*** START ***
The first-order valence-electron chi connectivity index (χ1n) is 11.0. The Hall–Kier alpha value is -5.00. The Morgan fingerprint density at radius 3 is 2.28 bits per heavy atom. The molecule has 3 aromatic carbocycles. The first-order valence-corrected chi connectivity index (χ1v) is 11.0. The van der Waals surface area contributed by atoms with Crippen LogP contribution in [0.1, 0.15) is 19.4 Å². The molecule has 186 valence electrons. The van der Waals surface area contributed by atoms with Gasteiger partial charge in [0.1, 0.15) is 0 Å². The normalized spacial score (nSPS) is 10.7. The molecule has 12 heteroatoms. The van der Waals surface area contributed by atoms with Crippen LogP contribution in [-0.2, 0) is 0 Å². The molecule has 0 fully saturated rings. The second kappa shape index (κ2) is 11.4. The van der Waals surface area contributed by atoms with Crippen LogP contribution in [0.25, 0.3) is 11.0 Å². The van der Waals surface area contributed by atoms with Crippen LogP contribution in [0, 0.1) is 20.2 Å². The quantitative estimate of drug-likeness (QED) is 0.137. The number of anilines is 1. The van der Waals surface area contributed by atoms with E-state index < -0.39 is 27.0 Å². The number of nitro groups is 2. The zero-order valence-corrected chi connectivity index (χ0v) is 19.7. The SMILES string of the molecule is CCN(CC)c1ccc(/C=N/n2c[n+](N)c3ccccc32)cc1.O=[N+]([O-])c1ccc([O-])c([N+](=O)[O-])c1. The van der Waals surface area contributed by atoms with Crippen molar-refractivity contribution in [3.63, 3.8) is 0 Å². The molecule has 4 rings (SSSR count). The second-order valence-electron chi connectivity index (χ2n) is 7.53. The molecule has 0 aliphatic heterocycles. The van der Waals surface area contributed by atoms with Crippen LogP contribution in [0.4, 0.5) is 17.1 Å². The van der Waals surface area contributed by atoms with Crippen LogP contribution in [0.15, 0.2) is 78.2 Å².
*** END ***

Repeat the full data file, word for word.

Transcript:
The first-order valence-electron chi connectivity index (χ1n) is 11.0. The Hall–Kier alpha value is -5.00. The Morgan fingerprint density at radius 3 is 2.28 bits per heavy atom. The molecule has 3 aromatic carbocycles. The first-order valence-corrected chi connectivity index (χ1v) is 11.0. The van der Waals surface area contributed by atoms with Crippen LogP contribution in [0.1, 0.15) is 19.4 Å². The molecule has 186 valence electrons. The van der Waals surface area contributed by atoms with Gasteiger partial charge in [0.1, 0.15) is 0 Å². The normalized spacial score (nSPS) is 10.7. The molecule has 12 heteroatoms. The van der Waals surface area contributed by atoms with Crippen LogP contribution in [-0.2, 0) is 0 Å². The molecule has 0 fully saturated rings. The second kappa shape index (κ2) is 11.4. The van der Waals surface area contributed by atoms with Crippen LogP contribution in [0.25, 0.3) is 11.0 Å². The van der Waals surface area contributed by atoms with Crippen LogP contribution in [0, 0.1) is 20.2 Å². The quantitative estimate of drug-likeness (QED) is 0.137. The number of anilines is 1. The van der Waals surface area contributed by atoms with E-state index < -0.39 is 27.0 Å². The number of nitro groups is 2. The zero-order valence-corrected chi connectivity index (χ0v) is 19.7. The SMILES string of the molecule is CCN(CC)c1ccc(/C=N/n2c[n+](N)c3ccccc32)cc1.O=[N+]([O-])c1ccc([O-])c([N+](=O)[O-])c1. The van der Waals surface area contributed by atoms with Crippen molar-refractivity contribution in [3.63, 3.8) is 0 Å². The molecule has 4 rings (SSSR count). The second-order valence-electron chi connectivity index (χ2n) is 7.53. The molecule has 0 aliphatic heterocycles. The van der Waals surface area contributed by atoms with Crippen LogP contribution in [0.4, 0.5) is 17.1 Å². The van der Waals surface area contributed by atoms with Crippen LogP contribution in [0.15, 0.2) is 78.2 Å².